One of the most important aspects of cybersecurity is education. The end user is the weakest link to a potential cyber attack. Ongoing cybersecurity training and testing is a must. This training is readily available from I.T. service companies to help businesses of all sizes to access high quality, ongoing security training for their staff, said Drever.
”Implement cybersecurity awareness training in your organization to ensure that you and your employees stay up to date with how to properly identify and report suspicious activity and malicious emails. Perform periodic organization-wide phish testing to gauge user awareness”, said Riley.
Have an Incident Response Plan
To protect your business in today’s advanced technology, you should also be prepared for disaster response and recovery. There is no code of ethics that cybercriminals abide by, and you never know when they might hit your business. In the event of ransomware attacks, one of the keys to helping you stay safe is the efficiency of your recovery plan. Always be prepared for the worst by having an incident response that will help protect your business reputation.
Schueler advises individuals and businesses to have and test an incident response plan. ”Having a plan in place when an incident occurs will minimize the chaos and ensure your team is effective at mitigating the damage if and when you have a breach”, said Schueler. Riley advises users to ”create and maintain a basic cybersecurity incident response plan that outlines response and notification procedures for a ransomware event”.
Another key security measure is Managed Threat Response. It’s no longer enough to deploy anti-virus and anti-malware systems. Those systems must be managed 24×7 by a Security Operations Center who are highly skilled and trained in threat hunting and remediation of threats in corporate environments. This is possible today for small organizations who cannot afford their own 24×7 security team to outsource that function to a Managed Services Provider who can provide that service for them (Drever).
Backup Data Regularly
Individuals and businesses should make regular offline backups. Some types of ransomware can delete backups, so it is essential to save your files on external drives or in the cloud. Regular data backups will ensure you don’t lose any files if you are targeted by a ransomware attack. One of the recommendations from Ilan Sredni to users is to ”airgap your backups”.
Ensure that you have proper backups in place and test restores regularly to ensure the integrity of your data. Backups should be encrypted and stored on air-gapped hardware that is inaccessible from the internet and local network of your office to prevent a ransomware event from compromising your backups. (Riley)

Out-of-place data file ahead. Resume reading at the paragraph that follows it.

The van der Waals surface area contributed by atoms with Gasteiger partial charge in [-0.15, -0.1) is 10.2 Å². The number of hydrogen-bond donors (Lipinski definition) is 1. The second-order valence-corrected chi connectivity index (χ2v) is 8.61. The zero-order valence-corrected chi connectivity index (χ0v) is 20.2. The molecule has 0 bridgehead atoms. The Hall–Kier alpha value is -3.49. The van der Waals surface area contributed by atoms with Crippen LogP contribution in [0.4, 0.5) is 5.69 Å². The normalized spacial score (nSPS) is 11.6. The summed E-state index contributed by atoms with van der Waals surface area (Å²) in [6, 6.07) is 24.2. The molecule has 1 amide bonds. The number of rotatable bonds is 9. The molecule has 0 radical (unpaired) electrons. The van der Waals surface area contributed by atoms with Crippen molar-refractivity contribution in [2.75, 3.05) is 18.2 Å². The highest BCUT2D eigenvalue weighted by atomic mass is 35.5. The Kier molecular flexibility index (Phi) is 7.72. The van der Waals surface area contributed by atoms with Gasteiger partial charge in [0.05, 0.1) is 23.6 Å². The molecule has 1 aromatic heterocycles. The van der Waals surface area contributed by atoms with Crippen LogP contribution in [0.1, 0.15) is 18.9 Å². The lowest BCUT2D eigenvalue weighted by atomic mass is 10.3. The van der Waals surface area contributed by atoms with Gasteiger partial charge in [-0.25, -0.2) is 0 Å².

”Ensure that backups are regularly tested and that they are not connected to the business network, as many ransomware variants try to find and encrypt or delete accessible backups. Maintaining current backups offline is critical because if your network data is encrypted with ransomware, your organization can restore systems”, said Schueler.
Build a future-ready organization by using the above tips to limit your vulnerability to ransomware attacks.
*Ransomware Protection Bonus Tips:
- Make use of DNS filtering to protect end-users that are not behind the corporate firewall from ending up on the wrong website where they can easily be compromised.
- Patch and update applications and operating systems in a timely manner.
- Avoid suspicious websites.
- Have an up-to-date and reliable antivirus solution installed on your device.
- Use a 3rd party pen tester to test the security of your systems and your ability to defend against sophisticated attacks. Cybercriminals are sophisticated and will find the equivalent of unlocked doors.
- Audit public-facing internet services, especially remote desktops, and ensure that access is limited to local and VPN traffic only or specific IP addresses that you want to allow.
It won’t take much for ransomware to take over an unprotected device. While the possibility of a ransomware infection is alarming, an alarm may be a good thing for your business.